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A closer look at how San Antonio dominated Toronto.
The Spurs sprinted out of the gate to a 19 point lead in less than 9 minutes against the Raptors on Thursday night. With 10 points scored on fast breaks contributing to 20 points in the paint in just the 1st quarter, the Spurs’ advantage was largely predicated on their ability to stop penetration on one end and create it on the other.
The last possession of that run on both sides of the floor is a great example.
Kawhi Leonard brings the ball down the right side of the floor and Derrick White picks him up just outside the three point line. Leonard waives Norman Powell out of the strong side corner for a pick and roll with Serge Ibaka, a play the Spurs run a lot, too. As Ibaka moves into position for the screen, LaMarcus Aldridge calls out the coverage and Derrick shifts up on to the high side of the pick, forcing Leonard to the sideline.
The Spurs are little disorganized on the weak side at this point, but all eyes are clearly focused on Leonard.
Davis Bertans calls out the Raptors’ off ball movement and the Spurs don’t switch it, likely because of who it involves. DeMar is trailing Powell through the paint and for a brief moment he’s the low man on the weak side, meaning he’s got the responsibility to help if Leonard can get by LaMarcus. Davis kindly points that out, but as Powell moves up to a higher position, DeMar follows him, putting Davis in the helper position.
By this point, Derrick and LaMarcus have forced Leonard to reset higher on the floor, still looking for an avenue of attack. The extra space helps, and after Derrick goes under a screen towards the sideline, Ibaka pivots into a rescreen giving Leonard a path to the middle of the floor. The amount of attention this draws from the Spurs’ defense is remarkable.
LaMarcus slides over to stay between Leonard and the rim, Derrick recovers to him, and Patty helps down to the center of the court. All the attention forces Leonard to kick the ball to Delon Wright on the left wing. This looks like a good shot, but Patty was helping that far off for a reason. Wright is now shooting 8.7% from three with a defender within 6 feet this year. For his career, he’s shooting 23.3% in that situation, so even though he’s hitting nearly 36% of his catch and shoot 3s this season, helping off him and closing out is the exact right decision in this case.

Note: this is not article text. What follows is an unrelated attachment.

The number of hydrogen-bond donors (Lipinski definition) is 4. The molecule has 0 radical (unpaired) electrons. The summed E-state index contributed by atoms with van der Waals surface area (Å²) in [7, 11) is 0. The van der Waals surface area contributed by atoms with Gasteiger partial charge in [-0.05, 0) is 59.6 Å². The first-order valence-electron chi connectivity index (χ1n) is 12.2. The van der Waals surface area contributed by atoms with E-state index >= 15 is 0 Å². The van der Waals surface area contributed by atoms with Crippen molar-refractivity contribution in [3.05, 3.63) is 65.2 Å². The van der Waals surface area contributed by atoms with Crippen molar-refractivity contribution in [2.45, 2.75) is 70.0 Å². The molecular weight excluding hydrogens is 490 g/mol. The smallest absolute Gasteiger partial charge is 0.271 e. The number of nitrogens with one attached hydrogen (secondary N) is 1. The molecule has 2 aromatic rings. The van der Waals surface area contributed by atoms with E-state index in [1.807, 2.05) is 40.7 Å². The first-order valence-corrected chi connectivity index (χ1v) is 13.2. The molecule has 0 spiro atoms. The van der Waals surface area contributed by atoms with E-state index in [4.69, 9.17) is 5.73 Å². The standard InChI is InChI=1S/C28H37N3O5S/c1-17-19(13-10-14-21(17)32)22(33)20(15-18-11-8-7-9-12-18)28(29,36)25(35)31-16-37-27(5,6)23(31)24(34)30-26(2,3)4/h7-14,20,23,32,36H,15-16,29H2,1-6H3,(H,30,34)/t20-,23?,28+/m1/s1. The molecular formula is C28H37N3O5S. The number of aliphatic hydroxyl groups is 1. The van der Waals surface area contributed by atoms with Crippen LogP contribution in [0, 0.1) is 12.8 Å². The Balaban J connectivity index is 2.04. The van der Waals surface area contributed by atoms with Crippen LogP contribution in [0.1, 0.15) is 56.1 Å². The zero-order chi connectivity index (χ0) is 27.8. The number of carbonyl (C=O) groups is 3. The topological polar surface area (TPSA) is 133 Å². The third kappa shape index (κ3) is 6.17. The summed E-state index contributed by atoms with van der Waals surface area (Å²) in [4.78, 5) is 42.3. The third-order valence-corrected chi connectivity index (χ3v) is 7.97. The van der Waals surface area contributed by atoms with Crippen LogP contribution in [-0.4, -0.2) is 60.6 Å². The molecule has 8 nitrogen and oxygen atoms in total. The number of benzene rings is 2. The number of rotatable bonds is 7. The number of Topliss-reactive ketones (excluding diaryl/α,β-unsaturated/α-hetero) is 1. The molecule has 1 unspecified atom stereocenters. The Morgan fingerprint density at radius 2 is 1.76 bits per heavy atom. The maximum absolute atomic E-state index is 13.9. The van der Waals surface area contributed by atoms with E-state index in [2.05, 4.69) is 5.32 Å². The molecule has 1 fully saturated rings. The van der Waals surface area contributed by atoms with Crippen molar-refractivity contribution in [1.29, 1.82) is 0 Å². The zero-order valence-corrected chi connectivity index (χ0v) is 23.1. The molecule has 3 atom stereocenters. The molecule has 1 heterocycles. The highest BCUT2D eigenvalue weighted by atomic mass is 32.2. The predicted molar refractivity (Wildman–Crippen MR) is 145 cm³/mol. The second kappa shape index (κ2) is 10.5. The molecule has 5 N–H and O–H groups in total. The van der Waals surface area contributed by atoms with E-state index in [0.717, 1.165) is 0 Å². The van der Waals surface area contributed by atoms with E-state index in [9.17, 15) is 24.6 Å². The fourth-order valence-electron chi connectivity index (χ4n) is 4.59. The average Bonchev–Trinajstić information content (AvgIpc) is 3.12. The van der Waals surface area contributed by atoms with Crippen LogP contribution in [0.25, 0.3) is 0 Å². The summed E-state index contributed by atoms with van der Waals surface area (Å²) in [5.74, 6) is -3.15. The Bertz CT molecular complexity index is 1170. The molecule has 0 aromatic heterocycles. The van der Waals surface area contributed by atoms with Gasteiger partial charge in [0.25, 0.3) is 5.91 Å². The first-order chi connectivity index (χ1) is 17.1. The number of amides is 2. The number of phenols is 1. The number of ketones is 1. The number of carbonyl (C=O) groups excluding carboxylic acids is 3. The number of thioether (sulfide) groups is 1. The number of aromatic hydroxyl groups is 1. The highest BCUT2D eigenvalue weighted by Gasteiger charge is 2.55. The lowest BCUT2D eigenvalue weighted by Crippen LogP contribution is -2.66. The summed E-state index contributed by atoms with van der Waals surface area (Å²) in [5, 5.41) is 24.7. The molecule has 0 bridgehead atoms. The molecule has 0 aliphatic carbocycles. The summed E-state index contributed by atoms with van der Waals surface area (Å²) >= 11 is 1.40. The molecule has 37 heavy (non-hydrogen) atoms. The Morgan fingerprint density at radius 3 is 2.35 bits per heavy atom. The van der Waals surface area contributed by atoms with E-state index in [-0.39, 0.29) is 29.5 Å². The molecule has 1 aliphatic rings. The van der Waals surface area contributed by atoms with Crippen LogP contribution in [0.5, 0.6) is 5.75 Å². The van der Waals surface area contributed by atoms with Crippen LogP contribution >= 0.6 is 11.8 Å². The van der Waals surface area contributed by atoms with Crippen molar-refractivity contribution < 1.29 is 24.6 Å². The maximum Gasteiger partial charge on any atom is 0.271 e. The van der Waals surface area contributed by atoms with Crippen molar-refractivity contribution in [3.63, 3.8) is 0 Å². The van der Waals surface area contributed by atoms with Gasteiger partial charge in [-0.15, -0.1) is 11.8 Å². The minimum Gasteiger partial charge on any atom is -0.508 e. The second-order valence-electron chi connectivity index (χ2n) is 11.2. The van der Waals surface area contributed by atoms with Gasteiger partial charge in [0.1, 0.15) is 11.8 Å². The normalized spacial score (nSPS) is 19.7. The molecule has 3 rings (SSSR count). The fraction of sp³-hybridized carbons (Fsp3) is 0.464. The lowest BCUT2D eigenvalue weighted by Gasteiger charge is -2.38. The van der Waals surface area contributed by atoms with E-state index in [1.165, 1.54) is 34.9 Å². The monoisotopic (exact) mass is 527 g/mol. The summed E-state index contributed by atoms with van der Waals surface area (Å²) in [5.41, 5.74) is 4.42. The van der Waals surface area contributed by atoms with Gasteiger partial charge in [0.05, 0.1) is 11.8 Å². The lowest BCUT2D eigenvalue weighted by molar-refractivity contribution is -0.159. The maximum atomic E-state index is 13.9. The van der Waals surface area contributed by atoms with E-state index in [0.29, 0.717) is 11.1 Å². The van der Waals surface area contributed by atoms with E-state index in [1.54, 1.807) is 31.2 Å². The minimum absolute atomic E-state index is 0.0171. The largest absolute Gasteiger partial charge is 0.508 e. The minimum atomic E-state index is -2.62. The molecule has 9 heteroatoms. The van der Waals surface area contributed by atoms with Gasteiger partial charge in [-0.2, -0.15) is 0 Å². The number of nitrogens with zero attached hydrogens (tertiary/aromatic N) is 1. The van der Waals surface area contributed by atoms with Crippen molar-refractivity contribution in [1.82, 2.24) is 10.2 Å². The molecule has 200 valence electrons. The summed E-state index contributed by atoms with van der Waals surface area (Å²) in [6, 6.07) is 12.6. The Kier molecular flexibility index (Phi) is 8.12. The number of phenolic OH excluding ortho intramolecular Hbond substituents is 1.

Wright bricks the shot, Derrick tips the rebound to DeMar, and the Spurs offense is on the clock again.
The Raptors only have two players going for the rebound, Leonard and Ibaka, and the rest are getting back on defense. As DeMar turns to head up court, he’s essentially right next to Leonard, and the other 4 Raptors have a sizeable head start. That doesn’t stop DeMar from pressing the advantage, though.
As DeMar accelerates towards the rim, he has the attention of all five defenders, four of whom are within an arm’s reach of him at some point. Only Pascal Siakam actually gets in his way, though, which is a problem because Davis has gotten behind the Raptors’ defense and spaced out to the left corner. That leaves DeMar an easy play once he uses his exceptional handle to make it past Wright’s swipe. The only downside to this whole sequence is that Davis’ toe is on the line.
That shot gave the Spurs 6 points in transition in just 9 minutes, with most of the rest of their buckets resulting from penetration as well. Both DeMar and Derrick were able to get into the paint with ease, which led to the two scoring or assisting on 26 of the team’s first 30 points. Check out all their drives in the first quarter here, and the team’s continued dominance in transition here.
The Spurs inside-out attack was incredibly effective in this game. After taking the lead for good on a Bryn Forbes three less than a minute into the game, the Spurs outscored the Raptors 27-9 over the next 8 minutes without making a single shot from outside the arc. All that penetration collapsed the Raptors defense, which led to the Spurs shooting 12-23 from three over the other 3 quarters.
While it’s clear the Raptors missed Kyle Lowry and Jonas Valanciunas, the Spurs were so locked in it may not have mattered. The team has hit a gear their opponents have been unable to match in almost every game over the last month, making it harder and harder to believe this is just a hot streak. This just might be who they are.
Source: Pounding The Rock